It is important to understand that you shouldn't drink on an empty stomach. Not only does it take fewer drinks to become intoxicated, but it also means more alcohol enters your bloodstream, resulting in a higher blood alcohol concentration (BAC).
BAC is the amount of alcohol in a person's bloodstream, typically conveyed in the form of a percentage. The more alcohol in someone's bloodstream, the higher the percentage.
Eating prior to or throughout the course of consuming alcoholic beverages actually slows the absorption rate of alcohol entering your body. Thus, less alcohol enters the bloodstreams when the absorption rate decreases.
According to several studies, about 20 percent of alcohol is absorbed through the stomach and 80 percent through the small intestine when it enters the bloodstream. Those who don't eat before or during drinking have a BAC three times higher than someone who eats food—especially type that is high in protein—prior to drinking.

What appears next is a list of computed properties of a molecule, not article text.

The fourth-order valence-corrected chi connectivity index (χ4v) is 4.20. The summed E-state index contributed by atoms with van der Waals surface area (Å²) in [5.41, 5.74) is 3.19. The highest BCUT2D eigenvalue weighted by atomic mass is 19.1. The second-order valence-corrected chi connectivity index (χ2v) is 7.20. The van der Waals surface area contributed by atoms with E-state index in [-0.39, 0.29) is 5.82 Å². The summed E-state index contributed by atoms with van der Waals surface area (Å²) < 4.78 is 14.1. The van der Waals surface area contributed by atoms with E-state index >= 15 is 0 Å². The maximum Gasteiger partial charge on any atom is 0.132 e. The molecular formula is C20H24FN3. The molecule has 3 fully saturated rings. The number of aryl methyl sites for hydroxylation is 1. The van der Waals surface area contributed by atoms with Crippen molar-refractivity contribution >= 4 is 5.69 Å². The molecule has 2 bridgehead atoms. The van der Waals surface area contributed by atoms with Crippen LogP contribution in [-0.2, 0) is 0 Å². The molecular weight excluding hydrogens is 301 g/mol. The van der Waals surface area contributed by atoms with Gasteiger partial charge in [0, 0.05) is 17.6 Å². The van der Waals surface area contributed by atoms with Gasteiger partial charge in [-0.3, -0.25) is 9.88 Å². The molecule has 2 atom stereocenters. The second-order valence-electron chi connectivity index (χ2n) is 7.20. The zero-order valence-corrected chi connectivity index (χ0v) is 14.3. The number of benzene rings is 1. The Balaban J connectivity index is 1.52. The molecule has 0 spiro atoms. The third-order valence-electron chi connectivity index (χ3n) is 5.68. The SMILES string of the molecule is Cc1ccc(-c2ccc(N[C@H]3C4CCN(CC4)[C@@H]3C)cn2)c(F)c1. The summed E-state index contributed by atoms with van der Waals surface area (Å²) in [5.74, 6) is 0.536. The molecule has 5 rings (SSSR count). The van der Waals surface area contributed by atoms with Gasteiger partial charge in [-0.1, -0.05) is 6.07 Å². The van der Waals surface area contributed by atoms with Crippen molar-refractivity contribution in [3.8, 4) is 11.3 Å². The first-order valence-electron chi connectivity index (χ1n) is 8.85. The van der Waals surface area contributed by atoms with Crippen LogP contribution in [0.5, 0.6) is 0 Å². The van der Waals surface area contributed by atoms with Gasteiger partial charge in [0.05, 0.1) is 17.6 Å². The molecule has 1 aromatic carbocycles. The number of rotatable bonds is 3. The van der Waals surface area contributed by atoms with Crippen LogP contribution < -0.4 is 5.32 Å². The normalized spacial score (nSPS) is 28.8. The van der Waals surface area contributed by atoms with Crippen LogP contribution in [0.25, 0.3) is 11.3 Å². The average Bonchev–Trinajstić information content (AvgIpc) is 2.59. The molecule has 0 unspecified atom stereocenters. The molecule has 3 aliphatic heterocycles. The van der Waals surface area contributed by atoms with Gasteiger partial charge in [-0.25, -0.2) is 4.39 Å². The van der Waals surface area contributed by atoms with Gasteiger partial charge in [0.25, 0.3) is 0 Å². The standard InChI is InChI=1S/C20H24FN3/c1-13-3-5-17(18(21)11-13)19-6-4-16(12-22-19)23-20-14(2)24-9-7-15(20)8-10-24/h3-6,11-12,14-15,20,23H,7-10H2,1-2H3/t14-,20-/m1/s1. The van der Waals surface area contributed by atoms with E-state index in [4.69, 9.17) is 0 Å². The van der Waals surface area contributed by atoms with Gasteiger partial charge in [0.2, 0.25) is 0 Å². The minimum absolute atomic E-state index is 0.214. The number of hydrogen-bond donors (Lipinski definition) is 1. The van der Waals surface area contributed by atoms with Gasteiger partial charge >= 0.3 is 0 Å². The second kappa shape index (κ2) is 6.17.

In addition to eating, the following are other factors that have an impact on someone's BAC levels:
- Age – The older you are, the more pronounced the intoxicating effects of alcohol will be.
- Weight – An increase in weight enables individuals to consume more alcohol without a rise in BAC levels.
- Gender – Women obtain a higher BAC if they consume at a similar rate than men.
- The rate of consumption – The faster you drink, the faster your BAC will increase.
- Stress – Stress can actually lower your absorption rate, thus lowering your BAC.
Remember, the legal limit in California is .08 percent. If you have a commercial driver's license (CDL), the legal limit is .04 percent. However, a person could be convicted of DUI even if his/her BAC is under the legal limit, especially if he/she was under the influence of drugs.